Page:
Hours after she was hit Barnes had her jaw wired shut. She still has four more weeks of eating instant potatoes and smoothies until the broken jawbone heals.
The experience left Barnes with a vendetta against flying carp. Moments after her collision, she sent a text message
with three simple words: “Kill ‘em all!”
Incidentally, film crews will be on the water with Brackett Aug. 22-23 to shoot footage for an upcoming episode of
Hooked, which airs Mondays at 8 p.m. on the National Geographic channel.
I’ve got to admit, I was not all that fired up about going to shoot Asian carp last night on the Illinois River out of Chillicothe.
I’ve seen the show plenty of times. I’ve shot a few (and missed hundreds). I was tired after spending the morning fishing. I had a million excuses.
But none of that mattered once the sun set, the lights came on and the fish went crazy. Put simply, it was a ball. I really think Jon Sarver and Bill Ludolph are onto something with this night-time carp shooting deal they have going. I’ll be writing more about this soon and we’ll have a video up Thursday by Adam Gerik.
In a nutshell, what makes their version of carp-shooting fun is:
1. They have netting all the way around a pontoon boat so you feel safe. You still get hit some, but there’s just not as much fear of being blindsided and knocked out.
2. Shooting carp under the lights is just cool. You block out the rest of the usual river scenes and focus on carp. And the bigger carp seem to jump better after dark.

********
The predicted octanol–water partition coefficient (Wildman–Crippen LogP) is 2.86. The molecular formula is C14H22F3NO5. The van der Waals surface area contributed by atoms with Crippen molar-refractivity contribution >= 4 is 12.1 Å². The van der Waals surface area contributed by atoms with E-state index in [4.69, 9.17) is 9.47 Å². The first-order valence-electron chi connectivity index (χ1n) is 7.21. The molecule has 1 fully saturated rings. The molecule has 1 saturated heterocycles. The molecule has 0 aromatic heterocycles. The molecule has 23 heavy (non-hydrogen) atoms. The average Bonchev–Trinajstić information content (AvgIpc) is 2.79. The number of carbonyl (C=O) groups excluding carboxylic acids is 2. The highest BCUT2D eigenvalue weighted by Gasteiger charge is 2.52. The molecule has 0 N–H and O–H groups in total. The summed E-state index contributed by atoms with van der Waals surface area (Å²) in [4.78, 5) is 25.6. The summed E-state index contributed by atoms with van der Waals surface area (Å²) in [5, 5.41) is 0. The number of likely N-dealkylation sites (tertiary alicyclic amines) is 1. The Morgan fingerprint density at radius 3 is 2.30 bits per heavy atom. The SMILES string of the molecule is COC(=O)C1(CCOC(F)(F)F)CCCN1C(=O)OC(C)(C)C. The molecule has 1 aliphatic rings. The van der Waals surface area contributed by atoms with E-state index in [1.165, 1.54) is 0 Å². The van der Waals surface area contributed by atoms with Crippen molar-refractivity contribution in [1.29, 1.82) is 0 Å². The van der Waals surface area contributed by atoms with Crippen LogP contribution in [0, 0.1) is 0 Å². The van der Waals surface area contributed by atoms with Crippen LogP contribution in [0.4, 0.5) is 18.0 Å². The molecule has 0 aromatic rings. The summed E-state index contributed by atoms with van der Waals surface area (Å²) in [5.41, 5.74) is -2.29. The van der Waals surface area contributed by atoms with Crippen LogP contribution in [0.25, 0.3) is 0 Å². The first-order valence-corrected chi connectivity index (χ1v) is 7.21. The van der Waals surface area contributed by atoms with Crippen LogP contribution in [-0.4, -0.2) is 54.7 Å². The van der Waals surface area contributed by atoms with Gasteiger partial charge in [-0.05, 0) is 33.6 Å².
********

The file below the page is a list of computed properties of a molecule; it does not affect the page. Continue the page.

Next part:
3. The draft beers are only .50 cents at Bananas, located at the boat ramp in Chillicothe.
More to come. Right now it’s time for bed. My arms hurt and I still have a fishy smell even after a long, hot shower.
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I knew Photo Joe would be out on the Illinois River quickly once he learned the wicket dam was up again at Peoria Lock and Dam for the first time in what seems like years.
And while the wickets have been up since only last Wednesday, Asian carp are already massing below the dam. That’s the word from Photo Joe, aka Joe Egli. Here is his actual report from today, when he was accompanied by Kurt Karnes (pictured above).
The carp are BACK - couldn’t catch them by the dam but off the rocks on the Peoria side deep! Took my buddy Kurt Karnes from Groveland on his 1st ever snagging adventure - managed a few 15-16 pounders.
So the snagging is not great and the big fish are not stacked up yet. But that will happen. For snaggers who have been waiting patiently for a chance to hook into some hard-fighting Asian carp, now’s the time to head for Peoria.
Snagging is legal year-round below Peoria Lock and Dam and you can launch from the Peoria side at the Mendenhall Boat Ramp, located south of Peoria. Or you can put in at Pekin and run farther up river.
Keep me posted on how you do. I’m going to have to get ahold of Photo Joe soon and get out there with him.